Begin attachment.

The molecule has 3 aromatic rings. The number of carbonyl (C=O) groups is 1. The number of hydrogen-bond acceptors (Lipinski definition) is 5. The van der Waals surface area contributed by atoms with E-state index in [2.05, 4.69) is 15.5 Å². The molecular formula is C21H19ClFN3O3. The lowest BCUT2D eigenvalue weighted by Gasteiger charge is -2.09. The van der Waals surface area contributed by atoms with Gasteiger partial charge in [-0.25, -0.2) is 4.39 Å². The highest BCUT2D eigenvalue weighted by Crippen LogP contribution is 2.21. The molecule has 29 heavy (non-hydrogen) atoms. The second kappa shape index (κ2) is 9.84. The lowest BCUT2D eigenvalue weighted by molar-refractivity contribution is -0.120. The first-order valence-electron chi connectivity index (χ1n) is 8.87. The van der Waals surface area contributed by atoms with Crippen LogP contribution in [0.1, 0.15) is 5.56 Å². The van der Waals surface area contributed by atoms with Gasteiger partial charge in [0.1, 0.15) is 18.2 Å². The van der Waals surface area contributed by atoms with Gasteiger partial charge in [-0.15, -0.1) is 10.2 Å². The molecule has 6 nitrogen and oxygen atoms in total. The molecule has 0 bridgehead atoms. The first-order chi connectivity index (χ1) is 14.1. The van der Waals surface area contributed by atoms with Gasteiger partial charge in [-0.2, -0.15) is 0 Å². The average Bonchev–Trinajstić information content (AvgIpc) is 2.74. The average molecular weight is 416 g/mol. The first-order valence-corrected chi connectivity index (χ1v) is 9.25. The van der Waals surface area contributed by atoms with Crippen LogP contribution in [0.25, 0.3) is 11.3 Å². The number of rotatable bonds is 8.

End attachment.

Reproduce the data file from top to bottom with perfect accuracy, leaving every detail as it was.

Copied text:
The molecule has 3 aromatic rings. The number of carbonyl (C=O) groups is 1. The number of hydrogen-bond acceptors (Lipinski definition) is 5. The van der Waals surface area contributed by atoms with E-state index in [2.05, 4.69) is 15.5 Å². The molecular formula is C21H19ClFN3O3. The lowest BCUT2D eigenvalue weighted by Gasteiger charge is -2.09. The van der Waals surface area contributed by atoms with Gasteiger partial charge in [-0.25, -0.2) is 4.39 Å². The highest BCUT2D eigenvalue weighted by Crippen LogP contribution is 2.21. The molecule has 29 heavy (non-hydrogen) atoms. The second kappa shape index (κ2) is 9.84. The lowest BCUT2D eigenvalue weighted by molar-refractivity contribution is -0.120. The first-order valence-electron chi connectivity index (χ1n) is 8.87. The van der Waals surface area contributed by atoms with Crippen LogP contribution in [0.1, 0.15) is 5.56 Å². The van der Waals surface area contributed by atoms with Gasteiger partial charge in [0.1, 0.15) is 18.2 Å². The van der Waals surface area contributed by atoms with Gasteiger partial charge in [-0.15, -0.1) is 10.2 Å². The molecule has 6 nitrogen and oxygen atoms in total. The molecule has 0 bridgehead atoms. The first-order chi connectivity index (χ1) is 14.1. The van der Waals surface area contributed by atoms with Gasteiger partial charge in [-0.2, -0.15) is 0 Å². The average Bonchev–Trinajstić information content (AvgIpc) is 2.74. The average molecular weight is 416 g/mol. The first-order valence-corrected chi connectivity index (χ1v) is 9.25. The van der Waals surface area contributed by atoms with Crippen LogP contribution in [0.25, 0.3) is 11.3 Å². The number of rotatable bonds is 8.